I believe that most writers were once overly sensitive children who grew into overly sensitive adults.  But, not in a good way. That’s probably why so many of the good ones end up as raging alcoholics or swinging from some rafter by their necks. But even on days when the words don’t show up, I’m still grateful that of all the gifts and challenges I could have received from the Benevolent Granter of Gifts and Challenges that words is what I got.

I’m currently teaching The Great Gatsby to students who have seen the movie version starring Leonardo DiCaprio, but know next to nothing about Fitzgerald.  We have been having some good discussions about how characters like Jay Gatsby live in our heads long after we’ve closed the book. They are surprised that they care about him, but I’m not. Fitzgerald’s words did that. Those words of his were magic, I tell them. Magic.

Last night, my son was dusting two fluffy, white kittens with a feather duster.  In the dream, he was the dark-eyed, sturdy, singularly focused four year old I remember so well. The type of kid who would have totally tried to dust a cat. It was an odd, disjointed, dream laden with a lot of Freudian metaphors, no doubt. Why a feather duster and not, say, a hairbrush? Why white kitties and not black ones?  Why my son, and not my daughter?  Who knows?  The mind of a mother does strange things.

But stranger still?  The need, like breath, to try and make sense out of the miraculous and mundane through words on a page.

For me. Each week. In 600 words or less.

Winter treats

This morning, I watched the sun rise over the frozen lake. First, a faint sliver of rose pink appeared on the horizon. Then, a swath of orange lit up the eastern sky right before the giant, grapefruit sun peeked over the trees.  A new day.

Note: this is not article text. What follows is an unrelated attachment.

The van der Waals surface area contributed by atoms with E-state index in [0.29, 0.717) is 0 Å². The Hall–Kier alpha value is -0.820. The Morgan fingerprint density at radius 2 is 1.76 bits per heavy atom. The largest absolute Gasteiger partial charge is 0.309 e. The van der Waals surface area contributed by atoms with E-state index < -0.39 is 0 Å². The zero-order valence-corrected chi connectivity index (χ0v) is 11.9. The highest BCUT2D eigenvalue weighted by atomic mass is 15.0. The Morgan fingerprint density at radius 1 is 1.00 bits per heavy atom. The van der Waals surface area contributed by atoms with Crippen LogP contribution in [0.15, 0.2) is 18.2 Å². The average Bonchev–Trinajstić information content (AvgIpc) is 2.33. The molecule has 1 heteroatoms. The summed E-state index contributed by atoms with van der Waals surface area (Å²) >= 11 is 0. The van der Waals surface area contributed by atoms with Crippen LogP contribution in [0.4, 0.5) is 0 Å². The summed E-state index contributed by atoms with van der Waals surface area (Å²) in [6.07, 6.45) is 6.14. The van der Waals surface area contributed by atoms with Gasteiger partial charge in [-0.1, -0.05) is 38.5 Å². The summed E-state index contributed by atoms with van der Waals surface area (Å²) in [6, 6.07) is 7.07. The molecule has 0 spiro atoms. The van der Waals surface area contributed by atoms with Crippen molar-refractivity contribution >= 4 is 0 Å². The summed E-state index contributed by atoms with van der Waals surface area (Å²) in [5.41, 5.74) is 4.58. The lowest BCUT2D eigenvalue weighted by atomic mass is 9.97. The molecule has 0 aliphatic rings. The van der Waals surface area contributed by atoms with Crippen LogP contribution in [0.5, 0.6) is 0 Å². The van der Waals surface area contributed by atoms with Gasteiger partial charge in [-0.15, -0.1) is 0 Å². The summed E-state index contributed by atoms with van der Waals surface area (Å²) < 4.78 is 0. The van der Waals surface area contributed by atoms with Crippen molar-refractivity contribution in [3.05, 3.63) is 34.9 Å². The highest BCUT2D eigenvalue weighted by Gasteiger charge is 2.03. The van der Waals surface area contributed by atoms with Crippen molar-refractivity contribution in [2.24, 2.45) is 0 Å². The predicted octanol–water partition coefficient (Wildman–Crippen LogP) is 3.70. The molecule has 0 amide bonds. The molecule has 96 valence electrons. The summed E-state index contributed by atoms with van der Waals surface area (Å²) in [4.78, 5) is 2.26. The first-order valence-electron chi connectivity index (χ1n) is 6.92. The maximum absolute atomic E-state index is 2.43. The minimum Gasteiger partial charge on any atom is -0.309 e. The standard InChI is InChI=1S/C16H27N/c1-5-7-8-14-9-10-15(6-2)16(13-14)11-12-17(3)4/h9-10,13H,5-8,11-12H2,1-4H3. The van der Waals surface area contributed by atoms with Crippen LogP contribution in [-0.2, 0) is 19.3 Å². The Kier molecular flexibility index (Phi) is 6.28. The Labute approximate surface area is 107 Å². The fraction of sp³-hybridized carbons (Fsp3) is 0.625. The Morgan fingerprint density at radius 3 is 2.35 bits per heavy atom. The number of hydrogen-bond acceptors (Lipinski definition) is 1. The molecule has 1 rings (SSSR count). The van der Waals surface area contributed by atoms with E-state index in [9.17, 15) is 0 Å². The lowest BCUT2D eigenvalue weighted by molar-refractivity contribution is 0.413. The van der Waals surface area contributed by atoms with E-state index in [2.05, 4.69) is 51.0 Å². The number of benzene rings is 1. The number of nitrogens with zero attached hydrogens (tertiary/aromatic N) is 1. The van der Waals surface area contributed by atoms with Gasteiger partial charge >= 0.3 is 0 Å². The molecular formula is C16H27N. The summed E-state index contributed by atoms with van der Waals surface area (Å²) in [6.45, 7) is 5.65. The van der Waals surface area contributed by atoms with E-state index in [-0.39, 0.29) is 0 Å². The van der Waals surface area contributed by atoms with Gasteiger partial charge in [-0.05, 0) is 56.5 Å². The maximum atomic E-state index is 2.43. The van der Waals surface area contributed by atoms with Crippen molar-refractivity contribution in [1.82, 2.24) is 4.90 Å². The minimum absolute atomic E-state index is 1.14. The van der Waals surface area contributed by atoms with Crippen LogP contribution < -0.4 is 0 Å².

The two balsams I relocated from the forest six years ago as seedlings no bigger than my thumb have grown as tall as six year old kids. This morning, giant clumpy snowflakes are settling on their branches. The tree that lives closest to the septic tank is a good four inches taller than his partner to the south. So much depends on where a tree, or person, is planted.

The neighbor dogs have made tracks all over the yard. Lola comes by a couple of times a day, furtively searching for something of mine to steal. This winter, I’ve outsmarted her where bird suet is concerned. Luckily, she is a dog who doesn’t spend a great deal of time looking up. Libby, our other furry, four-legged neighbor, comes by for a Milk Bone every evening. Last night, I had the strange feeling that I was being observed. When I looked up, Libby was outside with her muzzle pressed tightly against the window, clouds of dog breath fogging up the pane of glass. Who knew that a single dog cookie a day from the neighbor lady could become part of a dog’s (and neighbor lady’s) daily”to do” list?

In other news, the Girl and I are planning a spring break trip in March to somewhere warm. Each night, we text possibilities back and forth, weighing our mutually agreed upon need for unfiltered sunshine against all the other possible criteria.  I never took spring break trips when I was in college, and neither did she. We are making up for it now. And so, for a few days in March, we’ll watch the same sun I saw this morning set over an ocean at the end of each day. We’ll shop and eat and treat ourselves to sweet drinks. We’ll bury our toes in warm sand. We’ll talk and laugh. We’ll raise our faces to the sun and not be very wild at all.

At least, that’s MY itinerary. Stayed tuned.